DH and I were on track to be donating $1k+/year. We wouldn't ever have reached Building status but we loved our experience at the school, met and married there, and we're happy to support it.

    • Sydney Bristow :

      I haven’t given to my undergrad, law school, or law school where I got my LLM. That’s because I owe a ridiculous amount of student loans and any donations I give are to organizations that I feel need it more right now.

      I agree with the commenter above that my undergrad felt like we completed a transaction. I paid for a service that they provided.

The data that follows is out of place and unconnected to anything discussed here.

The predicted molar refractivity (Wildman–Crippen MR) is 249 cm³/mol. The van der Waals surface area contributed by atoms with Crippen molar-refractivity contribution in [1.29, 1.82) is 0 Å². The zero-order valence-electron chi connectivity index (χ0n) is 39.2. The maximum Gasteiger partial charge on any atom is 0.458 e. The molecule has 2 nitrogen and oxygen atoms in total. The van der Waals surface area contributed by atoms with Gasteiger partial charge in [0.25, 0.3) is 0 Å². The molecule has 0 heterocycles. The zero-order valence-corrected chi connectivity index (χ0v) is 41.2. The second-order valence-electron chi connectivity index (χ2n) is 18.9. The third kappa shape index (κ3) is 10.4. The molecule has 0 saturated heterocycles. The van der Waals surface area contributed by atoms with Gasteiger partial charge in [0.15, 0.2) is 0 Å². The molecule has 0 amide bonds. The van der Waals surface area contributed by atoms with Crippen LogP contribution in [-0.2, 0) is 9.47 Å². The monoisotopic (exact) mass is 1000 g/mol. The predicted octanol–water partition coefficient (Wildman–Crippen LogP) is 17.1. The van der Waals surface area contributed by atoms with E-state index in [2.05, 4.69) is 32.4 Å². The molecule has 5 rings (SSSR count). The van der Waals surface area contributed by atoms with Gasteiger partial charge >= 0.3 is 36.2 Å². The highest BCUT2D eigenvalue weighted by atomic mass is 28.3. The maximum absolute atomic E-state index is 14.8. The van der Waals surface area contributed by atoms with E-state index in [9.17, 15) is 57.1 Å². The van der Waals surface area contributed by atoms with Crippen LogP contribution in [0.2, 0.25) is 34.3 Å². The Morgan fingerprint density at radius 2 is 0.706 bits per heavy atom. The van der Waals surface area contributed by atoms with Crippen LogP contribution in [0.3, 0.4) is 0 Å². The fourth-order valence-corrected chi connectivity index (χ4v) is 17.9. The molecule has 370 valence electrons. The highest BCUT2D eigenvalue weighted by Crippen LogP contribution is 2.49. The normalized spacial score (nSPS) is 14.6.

My law school where I got my JD is likely the only school I’d give money to in the future. That’s because I feel more of a connection to the school, the staff/faculty, etc. The law school is part of a larger state school though and the last time they asked me for money, it was to re-do the gym. The same gym that was absolutely state of the art less than 5 years prior. It didn’t seem like a worthwhile cause to me. I’d be more inclined to give if it were going to fund a law school clinic or for a scholarship fund for law students or something similar. The school is also incredibly well funded through donors who contribute huge amounts of money to our sports programs and buildings and other major projects (but mainly sports).